In my opinion, no matter how many drafts a book goes through, it is never done. Would I change some things in my published work The Healing Pool. Yes. Yes. YES. I don’t think I will ever feel finished with any of my books. There will always be something you will want to tinker with and change, but when those changes become smaller and smaller, it is time to get that work out into the world.


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Filed under Editing, ideas, on writing, rough draft, Uncategorized, writing

Sticker Advertisements Work!

It doesn’t take much to peek someone’s curiosity. While spending money on advertising is important, for those of us on a slim budget it can become difficult to advertise and market when the payoff is not as big as we’d like. However, I found a good conversation starter: stickers!

Yes, stickers. And buttons, or anything you can slap on a purse/bag/coat that people will see. Mine says “Ask Me About My Novel”, and you know what? People do ask! Whether I’m waiting in line at the grocery store, going for a walk, or hanging around a coffee shop, it’s not unlikely someone will bring it up and ask me about my novel! Below is my sticker, I ordered a few on Vista Print and found the quality to be very good. A little ratty from being on a purse, but it’s not going anywhere!20170413_124700

You never know when you’ll find someone interested in talking about writing or someone who wants to buy a copy. Today, an amazing thing happened. I was in a play place with the kid I nanny and a mom asked me about my writing. Turns out, she and her business partner are opening a children’s book store in Evanston! They both have young children so their picture book collection is great, but they want to expand to a wider range of ages and genres. I write MG fantasy, so she was very excited to talk about her business and how she wants to get local authors to come to her store. I gave her a book and a business card (ALWAYS carry business cards and books when possible) and she said she’d read it and get back to me. I see her at this play place frequently, so I know I’ll run into her again at some point.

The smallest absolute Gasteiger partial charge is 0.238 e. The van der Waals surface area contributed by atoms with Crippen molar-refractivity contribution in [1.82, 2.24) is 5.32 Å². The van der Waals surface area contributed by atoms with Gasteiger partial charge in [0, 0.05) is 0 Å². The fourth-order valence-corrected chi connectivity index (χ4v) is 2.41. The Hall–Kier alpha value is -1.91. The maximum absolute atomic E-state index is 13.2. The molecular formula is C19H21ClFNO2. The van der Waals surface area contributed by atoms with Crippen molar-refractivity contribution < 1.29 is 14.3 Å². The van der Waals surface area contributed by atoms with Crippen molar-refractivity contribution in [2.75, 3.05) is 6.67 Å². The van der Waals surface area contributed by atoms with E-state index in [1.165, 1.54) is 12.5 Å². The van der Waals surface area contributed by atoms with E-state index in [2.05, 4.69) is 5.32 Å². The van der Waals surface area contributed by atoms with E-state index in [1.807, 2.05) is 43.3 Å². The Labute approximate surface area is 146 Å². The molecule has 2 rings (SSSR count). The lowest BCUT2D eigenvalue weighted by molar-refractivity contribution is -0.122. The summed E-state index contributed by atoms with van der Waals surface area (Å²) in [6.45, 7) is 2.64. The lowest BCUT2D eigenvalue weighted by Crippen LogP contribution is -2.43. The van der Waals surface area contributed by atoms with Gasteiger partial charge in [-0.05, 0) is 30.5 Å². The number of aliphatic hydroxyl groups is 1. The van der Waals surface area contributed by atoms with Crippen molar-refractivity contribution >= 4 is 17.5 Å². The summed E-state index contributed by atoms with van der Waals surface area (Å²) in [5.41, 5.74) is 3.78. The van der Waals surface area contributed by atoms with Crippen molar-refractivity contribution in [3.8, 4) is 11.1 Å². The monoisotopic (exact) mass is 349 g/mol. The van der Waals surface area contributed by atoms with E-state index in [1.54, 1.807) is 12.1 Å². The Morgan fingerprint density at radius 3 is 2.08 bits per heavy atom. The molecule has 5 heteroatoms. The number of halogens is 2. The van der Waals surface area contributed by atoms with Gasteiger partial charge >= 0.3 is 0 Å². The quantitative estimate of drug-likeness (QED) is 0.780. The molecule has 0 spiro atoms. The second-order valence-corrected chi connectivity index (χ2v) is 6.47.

It just goes to show you never know what could happen. Little advertisements start a conversation, and even if you don’t sell a book that second, you never know. There are readers out there looking for books like yours! Let them know your book is out there.


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Too Many Ideas

I have a stupid problem: I have too many ideas for books.

Before you cuss me out or throw things, think about it this way: I have ideas, but that doesn’t mean I have a book. Sometimes I start writing all excited, then I get to page 11 and I’m like “well, that was fun, what happens next??? Oh right, I don’t know.”

I’m having a hard time focusing on one project. I have my trilogy, but I’m also inspired to work on another MS. However, I also really want to get published so I should edit that first book in the trilogy. Oh, but what about this cool idea. I should write that first. (And so on.) It’s strangely frustrating. It’s nice having options since I can’t write without being inspired, however I want to work on editing my trilogy versus starting another book.

Again, it’s a stupid problem.

Part of the issue I think is that I’ve spent so much time editing the first book in the trilogy I’m getting sick of it. I’ve queried but I’m taking a break to get some feedback on the opening and work on the synopsis. I think it’s improved, but i don’t want to burn out all of the agents I want to query before it’s where it should be. I have the query, it’s solid, but I don’t want to keep sending it out if the material still needs a little extra something.

I want to be motivated to edit this trilogy since I have a history of abandoning projects. I’m so far down the road I know I won’t abandon it, however it’s been a while since I’ve looked at it. Every time I try to edit I keep skimming and getting nothing done. I’m waiting to hear from one more person on the book, hopefully then I’ll have enough feedback to put in the final touches and start sending it out again.


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Filed under agent search, Editing, ideas, Uncategorized, writing